Royal Saskatchewan Museum Launches Provincial Fossil Exhibit
Saskatchewan will soon have a new emblem, an official Provincial Fossil. The Royal Saskatchewan Museum (RSM) has launched a new exhibit, the Saskatchewan Fossil Campaign - 2016.
The public is invited to view specimens from candidates for the Provincial Fossil, ranging from the massive skull of a T. rex to the toe bones of a mammoth. RSM guests will learn more about each candidate’s unique characteristics and can cast a vote right at the museum for the fossil they believe best represents Saskatchewan’s rich palaeontological history.
“We encourage everyone to visit the RSM over the next several months to check out the brand new exhibit, and, of course, cast their vote,” Parks, Culture and Sport Minister Mark Docherty said. “This is a unique opportunity for people to be a part of history in choosing our provincial fossil. Saskatchewan’s fossils are of tremendous value to scientists worldwide, and fossil discoveries are a source of pride of many Saskatchewan communities.”
Saskatchewan’s rich and diverse fossil history covers much of the southern part of the province. The seven Provincial Fossil candidates represent fossils found in communities across Saskatchewan including Eastend, Herschel, Carrot River, Kyle, and Ponteix.
The final list of candidates includes:
- “Mo” Ponteix Long-necked Plesiosaur (giant marine reptile) - Terminonatator ponteixiensis is unique to Saskatchewan and known from a single skeleton. As the name suggests, it was found near Ponteix. This animal lived 78 million years ago when the province was a shallow inland sea.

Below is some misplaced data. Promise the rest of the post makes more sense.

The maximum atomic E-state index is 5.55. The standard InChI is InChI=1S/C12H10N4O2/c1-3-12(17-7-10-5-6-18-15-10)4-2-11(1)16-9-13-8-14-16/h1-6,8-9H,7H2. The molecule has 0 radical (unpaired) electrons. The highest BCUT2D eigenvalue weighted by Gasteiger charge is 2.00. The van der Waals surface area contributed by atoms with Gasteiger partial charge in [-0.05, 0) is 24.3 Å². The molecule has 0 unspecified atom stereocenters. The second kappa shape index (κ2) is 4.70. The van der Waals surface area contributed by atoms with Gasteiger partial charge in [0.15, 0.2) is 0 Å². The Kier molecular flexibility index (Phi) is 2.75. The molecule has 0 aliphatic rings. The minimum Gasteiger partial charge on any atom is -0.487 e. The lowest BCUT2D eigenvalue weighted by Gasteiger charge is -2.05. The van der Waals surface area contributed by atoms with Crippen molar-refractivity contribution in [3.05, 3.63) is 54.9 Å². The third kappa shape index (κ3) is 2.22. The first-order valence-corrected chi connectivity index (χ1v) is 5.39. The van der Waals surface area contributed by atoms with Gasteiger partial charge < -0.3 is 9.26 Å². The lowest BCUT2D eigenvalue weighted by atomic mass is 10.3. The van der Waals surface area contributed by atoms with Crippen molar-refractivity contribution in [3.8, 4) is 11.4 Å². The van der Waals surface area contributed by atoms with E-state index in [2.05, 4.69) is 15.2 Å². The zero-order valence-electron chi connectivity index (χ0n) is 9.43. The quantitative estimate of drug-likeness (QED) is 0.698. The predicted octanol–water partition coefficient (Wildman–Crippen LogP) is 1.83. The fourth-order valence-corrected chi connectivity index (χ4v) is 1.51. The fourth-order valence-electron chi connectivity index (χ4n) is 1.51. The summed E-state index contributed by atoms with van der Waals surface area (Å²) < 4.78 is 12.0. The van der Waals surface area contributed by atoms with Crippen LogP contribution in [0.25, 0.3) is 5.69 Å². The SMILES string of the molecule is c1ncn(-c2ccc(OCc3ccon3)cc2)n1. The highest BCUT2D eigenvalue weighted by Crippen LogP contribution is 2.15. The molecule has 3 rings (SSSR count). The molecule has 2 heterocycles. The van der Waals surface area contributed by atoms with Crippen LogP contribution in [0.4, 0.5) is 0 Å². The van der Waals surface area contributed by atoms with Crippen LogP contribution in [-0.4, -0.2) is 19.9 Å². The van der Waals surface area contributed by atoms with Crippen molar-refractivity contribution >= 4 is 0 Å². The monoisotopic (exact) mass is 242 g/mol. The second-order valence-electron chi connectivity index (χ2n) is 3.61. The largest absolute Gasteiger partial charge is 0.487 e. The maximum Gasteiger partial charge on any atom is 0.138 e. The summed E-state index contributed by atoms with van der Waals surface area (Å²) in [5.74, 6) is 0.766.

- “Scotty” The Tyrannosaurus rex – Saskatchewan’s “Scotty” is one of the largest T. rex specimens ever found – and T. rex is not an emblem for any other Canadian province or U.S. state. In 1991, “Scotty” was found in the Frenchman River Valley near the town of Eastend.
- “Kyle Mammoth” Woolly Mammoth – Mammuthus sp. (species unknown) - The Kyle Mammoth is a 12,000 year old elephant-like giant that has been the pride of the region since the 1960s.
- Herschel Short-necked Plesiosaur - Dolichorhynchops herschelensis is only known from the one specimen collected near Herschel. It is truly one-of-a-kind. The genus Dolichorhynchops, however, is known from other specimens throughout North America.
- Brontothere – Megacerops sp. (species unknown)- A rhino-like mammal from 35 million years ago, found in southwest Saskatchewan, an area that is known to provide the best record of animal life in Canada during that time period. In Saskatchewan: Megacerops has been found mostly around the eastern flanks of the Cypress Hills. This particular specimen was found northwest of Eastend in 1971.
- “Big Bert” - Terminonaris robusta – the most complete and best-preserved specimen of this 92 million year-old crocodile was discovered along the bank of the Carrot River in 1991.
- Thescelosaur - Thescelosaurus assiniboiensis – this plant-eating dinosaur is known from the Frenchman River Valley and was first discovered in 1968. Thescelosaurus assiniboiensis was recognized recently as a new species that is unique to Saskatchewan.
Detailed information on each candidate, in both English and French, can be found atwww.royalsaskmuseum.ca/education/inquiry-project/fossil-candidates.
Voting may be done at the RSM from November 19 through to April 25, 2016. From April 11 to April 25, 2016 voting will open province-wide online with Saskatchewan’s Provincial Fossil announced in May 2016.
This exhibit will be running in conjunction with a video competition aimed at Grade 7 students who will be promoting their own choices for Saskatchewan’s fossil. More information can be found at www.royalsaskmuseum.ca/education/inquiry-project/fossil-video-contest.
The RSM, located at 2445 Albert Street, is open daily from 9:30 a.m. until 5 p.m. Visit www.royalsaskmuseum.caor call 306-787-2815. Admission is by donation.